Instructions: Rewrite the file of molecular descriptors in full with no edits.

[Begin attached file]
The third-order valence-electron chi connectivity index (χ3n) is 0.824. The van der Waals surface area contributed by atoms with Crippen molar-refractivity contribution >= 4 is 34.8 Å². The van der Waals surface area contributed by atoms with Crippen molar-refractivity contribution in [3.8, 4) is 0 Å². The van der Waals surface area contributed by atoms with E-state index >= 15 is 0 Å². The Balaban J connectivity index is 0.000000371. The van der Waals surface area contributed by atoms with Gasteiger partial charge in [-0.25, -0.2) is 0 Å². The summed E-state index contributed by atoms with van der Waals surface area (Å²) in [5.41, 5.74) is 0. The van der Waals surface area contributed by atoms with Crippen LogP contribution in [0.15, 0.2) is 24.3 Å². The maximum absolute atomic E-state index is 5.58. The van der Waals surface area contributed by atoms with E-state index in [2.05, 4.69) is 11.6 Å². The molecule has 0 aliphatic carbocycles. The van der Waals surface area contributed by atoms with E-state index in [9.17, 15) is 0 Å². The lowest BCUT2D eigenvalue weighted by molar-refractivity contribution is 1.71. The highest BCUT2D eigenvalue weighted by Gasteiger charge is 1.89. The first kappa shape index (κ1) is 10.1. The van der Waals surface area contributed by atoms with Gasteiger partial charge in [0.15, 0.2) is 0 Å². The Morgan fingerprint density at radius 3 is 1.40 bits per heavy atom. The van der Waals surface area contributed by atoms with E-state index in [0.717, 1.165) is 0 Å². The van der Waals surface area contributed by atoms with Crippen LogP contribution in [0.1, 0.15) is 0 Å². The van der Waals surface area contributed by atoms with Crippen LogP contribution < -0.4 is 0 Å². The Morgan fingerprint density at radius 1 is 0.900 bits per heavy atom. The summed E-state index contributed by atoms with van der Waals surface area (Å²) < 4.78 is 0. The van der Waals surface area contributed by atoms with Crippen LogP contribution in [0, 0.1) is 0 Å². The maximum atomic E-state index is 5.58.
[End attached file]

The third-order valence-electron chi connectivity index (χ3n) is 0.824. The van der Waals surface area contributed by atoms with Crippen molar-refractivity contribution >= 4 is 34.8 Å². The van der Waals surface area contributed by atoms with Crippen molar-refractivity contribution in [3.8, 4) is 0 Å². The van der Waals surface area contributed by atoms with E-state index >= 15 is 0 Å². The Balaban J connectivity index is 0.000000371. The van der Waals surface area contributed by atoms with Gasteiger partial charge in [-0.25, -0.2) is 0 Å². The summed E-state index contributed by atoms with van der Waals surface area (Å²) in [5.41, 5.74) is 0. The van der Waals surface area contributed by atoms with Crippen LogP contribution in [0.15, 0.2) is 24.3 Å². The maximum absolute atomic E-state index is 5.58. The van der Waals surface area contributed by atoms with E-state index in [2.05, 4.69) is 11.6 Å². The molecule has 0 aliphatic carbocycles. The van der Waals surface area contributed by atoms with E-state index in [9.17, 15) is 0 Å². The lowest BCUT2D eigenvalue weighted by molar-refractivity contribution is 1.71. The highest BCUT2D eigenvalue weighted by Gasteiger charge is 1.89. The first kappa shape index (κ1) is 10.1. The van der Waals surface area contributed by atoms with Gasteiger partial charge in [0.15, 0.2) is 0 Å². The Morgan fingerprint density at radius 3 is 1.40 bits per heavy atom. The van der Waals surface area contributed by atoms with E-state index in [0.717, 1.165) is 0 Å². The van der Waals surface area contributed by atoms with Crippen LogP contribution in [0.1, 0.15) is 0 Å². The van der Waals surface area contributed by atoms with Crippen LogP contribution < -0.4 is 0 Å². The Morgan fingerprint density at radius 1 is 0.900 bits per heavy atom. The summed E-state index contributed by atoms with van der Waals surface area (Å²) < 4.78 is 0. The van der Waals surface area contributed by atoms with Crippen LogP contribution in [0, 0.1) is 0 Å². The maximum atomic E-state index is 5.58.